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CLL/SLL is considered an orphan disease
The correct answer is True.
CLL may be the most common blood cancer in adults but is still quite rare and considered an orphan disease. Overall there are approximately 20,000 new cases of CLL/SLL in the United States each year. Compared to breast cancer, which has 250,000 new cases annually, and 161,000 new cases of prostate cancer, CLL/SLL is quite small.
Incidence is the term used to describe the number of new cases annually. Prevalence is the number of all patients living with the disease. With the number of new treatments that have become available for CLL/SLL in the past few years, the prevalence of CLL/SLL has been increasing as patients are living longer.
NEWS: H. R. 1409: THE CANCER DRUG PARITY ACT is pending federal legislation that helps address inequalities in how cancer treatment is paid for and deserves our support. For more information and how you can support this pending congressional bill, please see: http://peac.myeloma.org/wp-content/uploads/2013/08/HR-1409-One-Pager-March-2017.pdf
THE BASICS: Treatment Choices
In our last two issues of The CLL Bloodline, we covered what needs to be done when first diagnosed, before treatment and how to know when treatment is needed. In this issue, we broadly discuss frontline treatment choices. Treatment decision should always be individualized and depends on several factors including:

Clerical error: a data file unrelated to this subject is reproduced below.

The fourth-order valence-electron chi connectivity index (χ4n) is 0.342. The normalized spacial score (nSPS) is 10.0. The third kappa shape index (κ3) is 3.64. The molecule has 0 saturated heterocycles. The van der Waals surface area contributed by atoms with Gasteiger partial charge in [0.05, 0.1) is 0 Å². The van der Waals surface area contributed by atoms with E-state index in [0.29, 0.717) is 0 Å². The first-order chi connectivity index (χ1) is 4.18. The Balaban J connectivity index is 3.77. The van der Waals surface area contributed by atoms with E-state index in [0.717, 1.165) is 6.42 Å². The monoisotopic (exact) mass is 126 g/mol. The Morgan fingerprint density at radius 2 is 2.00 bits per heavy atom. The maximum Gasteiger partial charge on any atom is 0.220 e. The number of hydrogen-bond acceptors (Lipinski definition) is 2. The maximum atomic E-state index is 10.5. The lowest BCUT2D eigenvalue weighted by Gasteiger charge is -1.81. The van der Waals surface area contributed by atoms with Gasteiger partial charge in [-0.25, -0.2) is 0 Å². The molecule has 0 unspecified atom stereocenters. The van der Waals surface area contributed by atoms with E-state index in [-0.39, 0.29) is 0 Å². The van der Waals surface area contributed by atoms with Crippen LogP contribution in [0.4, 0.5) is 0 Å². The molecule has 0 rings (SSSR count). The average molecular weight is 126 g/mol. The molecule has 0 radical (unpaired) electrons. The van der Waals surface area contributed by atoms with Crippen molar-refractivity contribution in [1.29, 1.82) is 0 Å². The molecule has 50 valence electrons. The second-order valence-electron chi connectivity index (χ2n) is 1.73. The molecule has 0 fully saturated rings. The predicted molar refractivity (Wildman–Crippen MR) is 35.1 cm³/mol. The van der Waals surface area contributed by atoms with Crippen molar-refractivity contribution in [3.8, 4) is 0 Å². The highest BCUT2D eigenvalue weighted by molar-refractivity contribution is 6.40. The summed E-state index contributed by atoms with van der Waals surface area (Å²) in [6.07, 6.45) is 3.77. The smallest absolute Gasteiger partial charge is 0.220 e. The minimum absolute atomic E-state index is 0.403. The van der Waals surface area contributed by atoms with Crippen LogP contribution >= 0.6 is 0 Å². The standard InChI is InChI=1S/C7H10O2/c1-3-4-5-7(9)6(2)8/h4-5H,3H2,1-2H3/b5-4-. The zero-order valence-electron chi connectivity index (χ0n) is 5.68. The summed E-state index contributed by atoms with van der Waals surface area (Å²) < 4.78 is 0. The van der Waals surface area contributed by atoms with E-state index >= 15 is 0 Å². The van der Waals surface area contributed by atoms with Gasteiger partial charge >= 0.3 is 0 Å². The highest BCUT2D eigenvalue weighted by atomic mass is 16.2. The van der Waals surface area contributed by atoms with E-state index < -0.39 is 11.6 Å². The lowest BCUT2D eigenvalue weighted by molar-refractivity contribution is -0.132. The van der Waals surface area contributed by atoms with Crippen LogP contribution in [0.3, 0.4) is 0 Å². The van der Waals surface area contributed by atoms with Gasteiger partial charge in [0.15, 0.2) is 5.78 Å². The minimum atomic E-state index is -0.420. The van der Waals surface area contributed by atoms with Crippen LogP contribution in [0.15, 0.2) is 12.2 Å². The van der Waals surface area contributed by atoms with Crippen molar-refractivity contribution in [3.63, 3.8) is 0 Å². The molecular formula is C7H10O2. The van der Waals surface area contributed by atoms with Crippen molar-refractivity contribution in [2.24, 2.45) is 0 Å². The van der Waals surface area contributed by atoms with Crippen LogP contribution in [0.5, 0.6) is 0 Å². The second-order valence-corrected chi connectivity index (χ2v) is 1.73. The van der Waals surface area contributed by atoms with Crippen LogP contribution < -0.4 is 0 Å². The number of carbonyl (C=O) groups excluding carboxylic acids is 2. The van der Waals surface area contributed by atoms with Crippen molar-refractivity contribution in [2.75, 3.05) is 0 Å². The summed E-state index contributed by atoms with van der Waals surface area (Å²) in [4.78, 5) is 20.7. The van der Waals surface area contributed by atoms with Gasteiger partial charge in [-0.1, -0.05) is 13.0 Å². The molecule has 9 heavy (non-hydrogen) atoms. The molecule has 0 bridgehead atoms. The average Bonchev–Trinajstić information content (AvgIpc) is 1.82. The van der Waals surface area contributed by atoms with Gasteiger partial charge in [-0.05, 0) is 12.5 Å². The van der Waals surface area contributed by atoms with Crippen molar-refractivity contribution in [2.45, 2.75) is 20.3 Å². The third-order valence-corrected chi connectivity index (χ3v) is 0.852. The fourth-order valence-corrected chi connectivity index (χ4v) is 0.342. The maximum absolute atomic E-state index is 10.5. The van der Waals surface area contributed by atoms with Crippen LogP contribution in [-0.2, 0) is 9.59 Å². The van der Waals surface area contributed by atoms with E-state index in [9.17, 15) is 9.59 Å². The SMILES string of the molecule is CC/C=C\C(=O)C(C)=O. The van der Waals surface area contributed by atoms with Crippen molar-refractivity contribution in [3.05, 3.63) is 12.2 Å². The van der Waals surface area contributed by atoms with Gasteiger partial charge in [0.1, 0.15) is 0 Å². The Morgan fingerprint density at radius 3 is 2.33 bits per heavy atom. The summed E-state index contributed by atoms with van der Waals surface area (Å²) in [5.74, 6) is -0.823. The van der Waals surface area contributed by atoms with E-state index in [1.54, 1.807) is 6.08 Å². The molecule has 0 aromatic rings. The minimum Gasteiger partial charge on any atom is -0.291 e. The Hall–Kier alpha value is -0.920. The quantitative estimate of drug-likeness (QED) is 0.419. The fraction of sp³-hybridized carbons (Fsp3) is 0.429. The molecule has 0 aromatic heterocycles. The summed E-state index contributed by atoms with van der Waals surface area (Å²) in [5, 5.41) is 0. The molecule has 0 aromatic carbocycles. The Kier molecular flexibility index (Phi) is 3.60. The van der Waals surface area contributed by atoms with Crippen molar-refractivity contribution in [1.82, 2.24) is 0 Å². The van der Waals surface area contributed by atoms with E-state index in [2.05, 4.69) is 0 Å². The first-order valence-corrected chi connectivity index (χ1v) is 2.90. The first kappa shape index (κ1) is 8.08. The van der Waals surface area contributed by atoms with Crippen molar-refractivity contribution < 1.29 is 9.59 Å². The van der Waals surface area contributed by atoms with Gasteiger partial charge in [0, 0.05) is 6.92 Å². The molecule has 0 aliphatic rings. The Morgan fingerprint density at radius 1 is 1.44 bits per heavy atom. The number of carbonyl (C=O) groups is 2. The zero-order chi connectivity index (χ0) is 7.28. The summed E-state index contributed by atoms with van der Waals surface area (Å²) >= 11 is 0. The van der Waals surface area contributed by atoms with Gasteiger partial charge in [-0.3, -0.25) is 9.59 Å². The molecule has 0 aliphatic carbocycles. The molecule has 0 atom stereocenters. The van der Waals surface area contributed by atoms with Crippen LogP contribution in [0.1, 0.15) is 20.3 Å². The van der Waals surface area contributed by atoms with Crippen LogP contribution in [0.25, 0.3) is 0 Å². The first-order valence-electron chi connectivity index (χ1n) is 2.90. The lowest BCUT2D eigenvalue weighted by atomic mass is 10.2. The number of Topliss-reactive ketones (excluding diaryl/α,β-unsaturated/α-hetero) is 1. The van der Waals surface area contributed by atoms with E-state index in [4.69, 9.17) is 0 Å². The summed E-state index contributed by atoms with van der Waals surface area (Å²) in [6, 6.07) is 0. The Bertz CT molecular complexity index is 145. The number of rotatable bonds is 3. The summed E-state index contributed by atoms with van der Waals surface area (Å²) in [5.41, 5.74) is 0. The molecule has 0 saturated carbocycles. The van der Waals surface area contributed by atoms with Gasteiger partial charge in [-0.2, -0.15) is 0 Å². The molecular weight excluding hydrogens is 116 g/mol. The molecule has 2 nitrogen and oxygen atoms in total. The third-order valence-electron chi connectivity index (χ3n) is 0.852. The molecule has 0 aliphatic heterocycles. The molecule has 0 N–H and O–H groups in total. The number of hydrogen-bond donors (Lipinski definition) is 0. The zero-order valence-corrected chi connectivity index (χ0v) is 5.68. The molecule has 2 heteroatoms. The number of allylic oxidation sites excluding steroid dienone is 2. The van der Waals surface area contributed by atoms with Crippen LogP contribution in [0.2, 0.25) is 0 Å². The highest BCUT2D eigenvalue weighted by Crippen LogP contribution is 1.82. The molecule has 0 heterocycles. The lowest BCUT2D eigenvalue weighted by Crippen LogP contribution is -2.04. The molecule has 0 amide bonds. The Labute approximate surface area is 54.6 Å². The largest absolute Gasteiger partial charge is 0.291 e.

- Your age, your overall health, and any co-morbidities
- Your prognostic factors (FISH and mutation status)
- Your personal preference
Your choices are complicated and there may be significant disagreement between well- meaning experts, making it even harder to make a decision. The approved frontline treatment choices broadly fall into three categories with significant overlap: 1: Chemo-immunotherapy or CIT including FCR and BR, 2: Ibrutinib, and 3: Clinical trials. All these options are explained in much more detail in the treatment. FAQ, and clinical trial sections of our website, CLLSociety.org.
WORD/ACRONYM OF THE MONTH
Clone: A group of cells that are genetically identical and originate from a single parent cell. Leukemia cells develop from one original abnormal cell. Leukemia is an example of a clonal cancer. CLL/SLL are slow-growing blood cancers in which too many clonal white blood cells or lymphocytes are found either in the lymph nodes causing them to be enlarged, if it is SLL or in the blood and bone marrow, if it is CLL. The cells involved are identical in CLL and SLL.